Thread: Oil pan crack
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Old 07-20-2002, 02:31 PM
stevebfl stevebfl is offline
Join Date: Mar 2000
Location: Gainesville FL
Posts: 6,844
It is pretty hard to weld with the pan on usually. The type of welding necessary would be TIG welding.

TIG, Tungsten - Inert Gas welding is sort of like torch welding. The concept is to be able to apply heat untill the subjects are liquid and then connect the puddle, maybe with some filler (of similar material - welding rod), and let it solidify as once piece.

The point with the Tungsten is to have a point source of high energy current that is not consumed. The arc brings the heat, like a torch. The point of the inert gas is that aluminum burns at the temperature that it melts at. The oxides form barriers to a uniform puddle if only in small amounts. Here is where the problem comes with the pan being installed. The oxidants aren't just the oxygen from the air. If any oil remains in the crack the oil acts as the oxidant and the inert gas can not suppress it. Ask how i know this.

It can be done if the pan is washed thoroughly and drained and then heated first with a torch till all the oil is gone in the area of the crack. Of course I'm not sure how to wash the pan without using something likely to explode when heated with the torch.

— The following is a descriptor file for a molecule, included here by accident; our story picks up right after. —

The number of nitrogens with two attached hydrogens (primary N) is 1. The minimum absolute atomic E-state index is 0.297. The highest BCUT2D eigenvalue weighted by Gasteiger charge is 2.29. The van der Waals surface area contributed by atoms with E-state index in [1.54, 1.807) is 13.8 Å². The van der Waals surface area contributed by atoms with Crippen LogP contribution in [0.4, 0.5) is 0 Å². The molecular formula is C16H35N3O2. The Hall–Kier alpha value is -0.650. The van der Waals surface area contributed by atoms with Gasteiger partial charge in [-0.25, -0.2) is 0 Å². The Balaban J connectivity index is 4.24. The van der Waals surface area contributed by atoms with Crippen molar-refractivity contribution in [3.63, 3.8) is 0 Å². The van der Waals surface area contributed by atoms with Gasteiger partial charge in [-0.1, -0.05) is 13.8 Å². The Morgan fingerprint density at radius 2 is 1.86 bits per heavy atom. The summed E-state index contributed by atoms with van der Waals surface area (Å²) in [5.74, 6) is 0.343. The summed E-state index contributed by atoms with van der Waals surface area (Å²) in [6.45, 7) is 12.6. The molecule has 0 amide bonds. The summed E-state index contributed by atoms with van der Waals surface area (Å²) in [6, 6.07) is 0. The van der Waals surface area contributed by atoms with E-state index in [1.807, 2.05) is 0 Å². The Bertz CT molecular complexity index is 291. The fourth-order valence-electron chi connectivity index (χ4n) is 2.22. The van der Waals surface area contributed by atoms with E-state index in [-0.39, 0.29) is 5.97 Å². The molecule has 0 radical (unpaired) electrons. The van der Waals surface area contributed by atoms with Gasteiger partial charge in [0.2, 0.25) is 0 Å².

The plastic metal will be OK if you find a product that doesn't fall off someday while you are driving down the road. I have used a product called Aradite (sp?) made by Ceiba- Geigy (sp?). A friend introduced it to me. He first used it to fix a porosity that was happening to GM automatic transmission cases. It was a factory service procedure or bulletin in the early 80's.

Also, don't expect the plastic to do any structural portion. It can be used to stop leaks, but I would not consider it safe for a structural patch.
Steve Brotherton
Continental Imports
Gainesville FL
Bosch Master, ASE Master, L1
33 years MB technician
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